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Poetry and meditation


Amy Hollowell is a poet, translator, journalist and Zen Buddhist teacher. She has long been a figure in the Anglophone poetry scene in Paris and is the author of several poetry collections and chapbooks. A former editor at the International Herald Tribune, she teaches Zen meditation in Paris at the Wild Flower Zen Center (, which she founded and directs, and elsewhere in Europe, primarily in Portugal. The mother of two children, she lives with her husband in Montreuil, a suburb of Paris.

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At the outset, I might posit for clarification that the word “meditation” implies a duality, suggesting a subject that meditates upon an object, while my own practice of so-called meditation involves an experience of non-duality, of just being here now. I thus prefer the noun “sitting” and the verb “to sit.” However, for the purposes of this text, I will conform to the conventions of the seminar and use the word meditation.

Like the late American poet and Zen master Philip Whalen, I would say, “My writing is the manifestation of my mind moving.” Meditation is a practice / posture wherein I can experience directly the impermanent nature and interconnection of all beings and things because I am not interfering with how things are or with the endless, inexorable flow of the whole of life. It thus involves a “dwelling” in “non-dwelling,” seeking to not fix my attention on any one thing but rather to be attentive to it all. The poem is an attempt to express in words that experience of things-as-they-are-here-and-now. Meditation helps me cultivate the “negative capability” of Keats, the possibility of remaining in uncertainty, mystery, doubt, so as to better experience and express just what is, without grasping for reason, explanation, logic. Meditation and poetry both open the doors to the silence of the sacred and the unknown. Both are ways of living, arts of living, manifestations of the two faces of reality : meditation is non-dual, silent, without form, a “perfect” unity before words and language, where all is equal ; poetry is dual, concrete, a written / spoken expression with an “imperfect” diversity of different words and language. Thus the challenge. Thus the beauty. And thus the celebration : “Ring the bells that still can ring / Forget your perfect offering,” the poet and Zen monk Leonard Cohen sings in his song “Anthem.” “There is a crack in everything / That’s how the light gets in.”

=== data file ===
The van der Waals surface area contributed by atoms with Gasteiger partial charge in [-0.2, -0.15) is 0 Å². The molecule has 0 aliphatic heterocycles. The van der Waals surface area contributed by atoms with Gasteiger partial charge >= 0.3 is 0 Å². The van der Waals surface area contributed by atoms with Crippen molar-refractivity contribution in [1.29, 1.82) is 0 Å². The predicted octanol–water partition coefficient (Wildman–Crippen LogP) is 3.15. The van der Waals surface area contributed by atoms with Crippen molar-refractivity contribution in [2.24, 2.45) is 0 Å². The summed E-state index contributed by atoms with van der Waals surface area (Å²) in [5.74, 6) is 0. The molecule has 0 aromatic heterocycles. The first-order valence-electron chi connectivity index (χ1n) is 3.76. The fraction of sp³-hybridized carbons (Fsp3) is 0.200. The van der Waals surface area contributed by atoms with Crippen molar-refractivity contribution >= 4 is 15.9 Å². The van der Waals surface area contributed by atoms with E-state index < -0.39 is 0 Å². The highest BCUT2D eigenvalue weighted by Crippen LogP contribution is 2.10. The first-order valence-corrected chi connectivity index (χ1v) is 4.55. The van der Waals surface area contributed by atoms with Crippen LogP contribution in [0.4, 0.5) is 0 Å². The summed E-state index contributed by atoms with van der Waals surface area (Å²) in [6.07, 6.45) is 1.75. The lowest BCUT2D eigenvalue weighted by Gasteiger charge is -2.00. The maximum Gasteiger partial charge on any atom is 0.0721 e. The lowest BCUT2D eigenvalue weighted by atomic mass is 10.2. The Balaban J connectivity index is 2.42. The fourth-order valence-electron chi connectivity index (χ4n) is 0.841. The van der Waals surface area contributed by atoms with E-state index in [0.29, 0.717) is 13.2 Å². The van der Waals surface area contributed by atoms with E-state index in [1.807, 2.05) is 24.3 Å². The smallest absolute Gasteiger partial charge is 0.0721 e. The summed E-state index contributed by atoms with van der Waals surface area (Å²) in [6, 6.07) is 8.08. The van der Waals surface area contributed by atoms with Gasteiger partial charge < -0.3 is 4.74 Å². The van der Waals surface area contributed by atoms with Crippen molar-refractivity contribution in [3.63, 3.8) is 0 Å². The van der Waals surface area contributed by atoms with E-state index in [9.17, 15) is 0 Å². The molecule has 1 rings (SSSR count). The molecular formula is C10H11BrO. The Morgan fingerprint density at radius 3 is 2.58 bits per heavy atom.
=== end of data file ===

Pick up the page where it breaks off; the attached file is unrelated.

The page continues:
Here we are / Nous ici : extraits

Pour citer l'article:

Amy HOLLOWELL, « Poetry and meditation » in Poésie moderne et méditations, Actes des journées d’étude organisées à l’Université de Rouen les 21 mars 2017 et 19 mars 2018, publiés par Christophe Lamiot (ÉRIAC) et Thierry Roger (CÉRÉdI).
(c) Publications numériques du CÉRÉdI, "Actes de colloques et journées d'étude (ISSN 1775-4054)", n° 21, 2018.


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